A Repository abstracts the persistence logic from the core business logic and allows the data to be accessed as it would have been from an in-memory object collection.

Repository Pattern is useful when you want your domain objects(or entities) to be persistence ignorant but yet have the flexibility to map your data to the choice of your data store e.g. Sql Server, Oracle, NoSQL databases, cache etc. The physical model of the stored data might vary from store to store but not the logical model. So a repository plays the role of mapping a logical model to physical model and vice versa. ORM (Object Relational Mapping) tools like Entity Framework does help us to achieve this and we could make use of it wherever possible in building your domain specific repositories.

With large scale applications it is very common to have an external cache, to optimize repeated access to the data held in a data store. The repository is the ideal place to decide on populating, fetching and invalidating the cache. When building the repositories, we would not want to tightly couple ourselves with a specific cache provider or a data store provider like sql nor with any ORM tool like Entity Framework.

In this blog post we will be seeing how to keep our Repositories clean and separate from the actual providers and provide a persistence ignorant data access to your business layer.

Repository Pattern Class Diagram

Creating the Repository

At the bare minimum a repository should be able to provide CRUD (Create Read Update Delete) options, for which we will have a generic interface defined and have implementation of which will be inherited from, for specific repositories.

Repository Interface
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public interface IRepository<T> where T : IIdentifiable
{
    IEnumerable<T> GetAll();
  T Delete(string id);
  T GetById(string id);
  T Insert(T entity);
  T Update(T entity);
}

The implementation of this interface would need to perform following functionality:

  1. Decide on whether to get the data from cache or data store and keep the data consistent.
  2. Get/Modify the data from the cache
  3. Get/Modify the data from the data store.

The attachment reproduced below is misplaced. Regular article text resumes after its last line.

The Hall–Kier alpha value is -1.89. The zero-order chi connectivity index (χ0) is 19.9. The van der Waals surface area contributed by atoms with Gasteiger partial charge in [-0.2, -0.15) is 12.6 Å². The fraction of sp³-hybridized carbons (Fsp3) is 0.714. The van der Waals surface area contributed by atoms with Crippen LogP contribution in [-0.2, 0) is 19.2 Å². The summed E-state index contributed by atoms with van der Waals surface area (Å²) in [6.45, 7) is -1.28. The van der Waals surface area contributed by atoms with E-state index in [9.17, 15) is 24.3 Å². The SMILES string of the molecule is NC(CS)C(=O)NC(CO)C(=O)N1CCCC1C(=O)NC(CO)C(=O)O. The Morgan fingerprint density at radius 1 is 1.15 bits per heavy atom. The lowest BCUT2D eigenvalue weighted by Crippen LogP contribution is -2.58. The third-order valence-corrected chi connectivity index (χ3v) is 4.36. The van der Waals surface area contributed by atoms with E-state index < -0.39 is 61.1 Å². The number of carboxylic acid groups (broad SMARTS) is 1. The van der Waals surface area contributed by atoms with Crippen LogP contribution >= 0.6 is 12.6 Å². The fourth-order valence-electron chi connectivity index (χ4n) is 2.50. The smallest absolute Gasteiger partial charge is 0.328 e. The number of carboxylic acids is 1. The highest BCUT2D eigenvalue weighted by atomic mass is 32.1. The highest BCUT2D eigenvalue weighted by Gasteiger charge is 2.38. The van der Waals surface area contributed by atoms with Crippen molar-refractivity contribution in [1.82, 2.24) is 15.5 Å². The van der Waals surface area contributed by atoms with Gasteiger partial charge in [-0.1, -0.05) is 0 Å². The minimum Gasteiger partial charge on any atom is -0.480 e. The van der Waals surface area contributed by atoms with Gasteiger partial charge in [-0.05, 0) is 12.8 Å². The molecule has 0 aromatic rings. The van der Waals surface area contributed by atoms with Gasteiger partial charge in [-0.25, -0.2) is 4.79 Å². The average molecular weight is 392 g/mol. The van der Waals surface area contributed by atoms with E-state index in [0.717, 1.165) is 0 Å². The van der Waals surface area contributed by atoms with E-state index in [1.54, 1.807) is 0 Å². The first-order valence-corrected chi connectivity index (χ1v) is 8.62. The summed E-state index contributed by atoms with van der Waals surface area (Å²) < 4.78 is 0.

Thinking of the SRP (Single Responsibility Principle), it is best to keep these responsibilities separate so that each of them can change independently without changing the other. For this we need to further introduce 2 more interfaces, one for getting the data from the cache and one for the data store. These 2 need not be the same, as a cache would mostly work on a key value pair combination and the one for the data store would need to have the same methods as supported by the repository (You could have them as the same too in case required). As for the repository, it depends on these 2 interface implementation (which we call strategies), to get the data - CacheStrategy or DataStoreStrategy.

Cache Strategy Interface
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public interface ICacheStrategy<T> where T : IIdentifiable
{
    bool InsertOrUpdate(T entity);
    T Get(string id);
    bool Invalidate(string id);
}
DataStore Strategy Interface
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public interface IDataStoreStrategy<T> : IRepository<T> where T : IIdentifiable
{
}

We see that above, for the Cache Strategy interface I have added a set of methods that acts on the key and the value, the entity itself. For the DataStore strategy, we have the same methods coming from the IRepository interface so that we can translate them all into corresponding querying format of their storage and return the data.